We have stumbled upon the anniversary of an exceptional Triple Crown pursuit that ended in a bit of controversy. This year marks the 50th anniversary of the Triple Crown series of 1966 when one horse almost swept the prize, but another horse who never ran in any of those races was named champion 3-year-old male.
We are talking of Kauai King and Buckpasser, with a little Graustark thrown in—three members of a crop that in some ways rivaled the efficacy of that 1954 crop that produced Bold Ruler, Round Table, and Gallant Man (and Kentucky Derby winner Iron Liege). Both crops produced brilliant runners and major sires.
Graustark was a brilliantly fast son of Ribot whose older half sister Bowl of Flowers (by Sailor) was a champion and whose younger full brother His Majesty would become a major stakes winner and line-founding sire. Graustark was undefeated at 2, then won the Bahamas Stakes at Hialeah before being caught by Abe’s Hope in the Blue Grass Stakes at Keeneland in which he fractured a coffin bone and was retired to stud.
Buckpasser had been an absolute terror at 2, winning nine of 11 races, including six stakes, one of which was the Champagne Stakes in which he defeated the filly Priceless Gem, who’d beaten him in the Futurity, and was named champion juvenile male.
At 3 Buckpasser displayed some of the shiftiness he showed as a juvenile by basically relaxing too much after getting the lead in the Flamingo Stakes, allowing the aforementioned Abe’s Hope to pass him easily—but Buckpasser came back and got the win. He developed a quarter crack thereafter and was kept out of the Triple Crown races, opening the door for Kauai King.
Subject of many mispronunciations throughout his career (cow-wah-ee is the right way), Kauai King was a modest juvenile who came to hand early enough at 3 to win the Fountain of Youth Stakes. Kauai King won the Governor’s Gold Cup in Maryland two weeks before the Derby and was considered a “hot horse” on Derby day and was sent off at 2-1, popped out of the gate on top, and went wire-to-wire defeating the fast-closing Advocator, becoming the only Maryland-bred to win the Derby. Sent off at even money in the Preakness Stakes, Kauai King dueled with Buckpasser’s stablemate Stupendous before drawing clear by 1 3/4 lengths.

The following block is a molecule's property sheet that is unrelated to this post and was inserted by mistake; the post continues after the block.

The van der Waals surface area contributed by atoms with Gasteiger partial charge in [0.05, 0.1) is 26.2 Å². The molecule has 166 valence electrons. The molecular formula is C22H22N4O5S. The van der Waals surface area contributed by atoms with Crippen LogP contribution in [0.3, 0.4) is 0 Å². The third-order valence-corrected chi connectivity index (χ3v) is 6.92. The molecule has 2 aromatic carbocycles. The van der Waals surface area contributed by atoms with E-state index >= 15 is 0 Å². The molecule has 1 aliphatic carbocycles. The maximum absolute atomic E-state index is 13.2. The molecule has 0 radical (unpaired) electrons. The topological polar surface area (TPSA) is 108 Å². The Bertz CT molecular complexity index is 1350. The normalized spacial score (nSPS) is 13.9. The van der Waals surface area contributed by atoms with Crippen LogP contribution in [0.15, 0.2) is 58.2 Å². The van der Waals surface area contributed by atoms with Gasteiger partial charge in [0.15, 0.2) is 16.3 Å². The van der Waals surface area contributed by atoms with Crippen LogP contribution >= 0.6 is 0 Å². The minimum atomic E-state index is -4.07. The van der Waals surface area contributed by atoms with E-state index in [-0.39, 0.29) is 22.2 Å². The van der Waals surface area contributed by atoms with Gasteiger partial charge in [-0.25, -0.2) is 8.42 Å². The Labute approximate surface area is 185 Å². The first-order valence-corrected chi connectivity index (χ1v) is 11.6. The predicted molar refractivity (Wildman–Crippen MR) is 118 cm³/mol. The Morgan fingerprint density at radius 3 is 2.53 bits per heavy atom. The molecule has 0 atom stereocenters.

The Belmont Stakes was to be his undoing. He was injured during the running and finished fourth on the same day that Buckpasser returned to win an allowance on the undercard. Given time off, Kauai King stayed idle as Buckpasser stormed through the summer, racking up stakes after stakes (he won a dozen that year). Kauai King came back to meet Buckpasser in the Arlington Classic, but he was fried by a furious pace, broke down, and was retired.
Kauai King brought an interesting pedigree, as well as a stellar race record, to stud. But he was a failure in the United States, England, and Japan, where he ended up. This was a bit of an eyebrow raiser because he was one of the first very prominent runners by his sire, Native Dancer, whose stud career, while inconsistent, did result in a line through his son Raise a Native that had an enormous influence on the Triple Crown through his sons Mr. Prospector, Alydar, and Exclusive Native.
Why did Kauai King fail? Many observers say he was physically a carbon copy of his sire, but his forelegs were not very correct. His dam Sweep In, by Blenheim II, was a multiple stakes producer, though Kauai King was in another league compared to her other stakes horses. Sweep In was 21 when Kauai King was foaled, and her own dam was foaled in 1925, so it was an old family—in fact, it was a family that had produced nothing of worth since.
Sweep In was the pinnacle of the family’s success, and in the intervening years not a single stakes winner has emerged from her branch in the first four generations other than her excellent son. He had the talent and courage to challenge for the Triple Crown but was not recognized for doing so in light of the accomplishments of his peers. Sadly, he has faded from most memories, but not from time, as he has just been selected for the Maryland Thoroughbred Hall of Fame.
Original article: The King Who Did Not Get the Throne – BloodHorse
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